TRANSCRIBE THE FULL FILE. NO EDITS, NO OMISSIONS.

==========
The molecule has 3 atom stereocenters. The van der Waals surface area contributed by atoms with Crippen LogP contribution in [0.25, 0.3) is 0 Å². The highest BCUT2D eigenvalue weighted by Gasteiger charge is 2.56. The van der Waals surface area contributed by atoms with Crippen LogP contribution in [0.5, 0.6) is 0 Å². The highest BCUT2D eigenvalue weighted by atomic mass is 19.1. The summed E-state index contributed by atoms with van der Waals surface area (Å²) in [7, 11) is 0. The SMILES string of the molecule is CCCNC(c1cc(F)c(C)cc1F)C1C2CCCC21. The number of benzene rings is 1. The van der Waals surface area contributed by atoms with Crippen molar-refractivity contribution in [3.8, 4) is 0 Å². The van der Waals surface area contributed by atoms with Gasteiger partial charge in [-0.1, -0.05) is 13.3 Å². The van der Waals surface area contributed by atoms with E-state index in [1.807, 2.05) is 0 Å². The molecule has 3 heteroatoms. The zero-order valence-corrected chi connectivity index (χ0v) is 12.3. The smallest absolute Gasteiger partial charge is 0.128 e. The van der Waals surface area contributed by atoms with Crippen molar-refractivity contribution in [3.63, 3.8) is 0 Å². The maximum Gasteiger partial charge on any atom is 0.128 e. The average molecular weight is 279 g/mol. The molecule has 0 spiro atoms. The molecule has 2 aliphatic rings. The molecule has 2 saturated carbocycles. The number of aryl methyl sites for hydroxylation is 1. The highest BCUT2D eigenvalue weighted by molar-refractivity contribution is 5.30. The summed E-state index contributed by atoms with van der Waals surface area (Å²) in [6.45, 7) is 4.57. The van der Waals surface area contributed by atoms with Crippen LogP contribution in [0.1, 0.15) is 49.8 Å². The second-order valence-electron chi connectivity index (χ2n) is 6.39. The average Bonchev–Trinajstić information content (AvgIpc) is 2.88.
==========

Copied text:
The molecule has 3 atom stereocenters. The van der Waals surface area contributed by atoms with Crippen LogP contribution in [0.25, 0.3) is 0 Å². The highest BCUT2D eigenvalue weighted by Gasteiger charge is 2.56. The van der Waals surface area contributed by atoms with Crippen LogP contribution in [0.5, 0.6) is 0 Å². The highest BCUT2D eigenvalue weighted by atomic mass is 19.1. The summed E-state index contributed by atoms with van der Waals surface area (Å²) in [7, 11) is 0. The SMILES string of the molecule is CCCNC(c1cc(F)c(C)cc1F)C1C2CCCC21. The number of benzene rings is 1. The van der Waals surface area contributed by atoms with Crippen molar-refractivity contribution in [3.8, 4) is 0 Å². The van der Waals surface area contributed by atoms with Gasteiger partial charge in [-0.1, -0.05) is 13.3 Å². The van der Waals surface area contributed by atoms with E-state index in [1.807, 2.05) is 0 Å². The molecule has 3 heteroatoms. The zero-order valence-corrected chi connectivity index (χ0v) is 12.3. The smallest absolute Gasteiger partial charge is 0.128 e. The van der Waals surface area contributed by atoms with Crippen molar-refractivity contribution in [3.63, 3.8) is 0 Å². The maximum Gasteiger partial charge on any atom is 0.128 e. The average molecular weight is 279 g/mol. The molecule has 0 spiro atoms. The molecule has 2 aliphatic rings. The molecule has 2 saturated carbocycles. The number of aryl methyl sites for hydroxylation is 1. The highest BCUT2D eigenvalue weighted by molar-refractivity contribution is 5.30. The summed E-state index contributed by atoms with van der Waals surface area (Å²) in [6.45, 7) is 4.57. The van der Waals surface area contributed by atoms with Crippen LogP contribution in [0.1, 0.15) is 49.8 Å². The second-order valence-electron chi connectivity index (χ2n) is 6.39. The average Bonchev–Trinajstić information content (AvgIpc) is 2.88.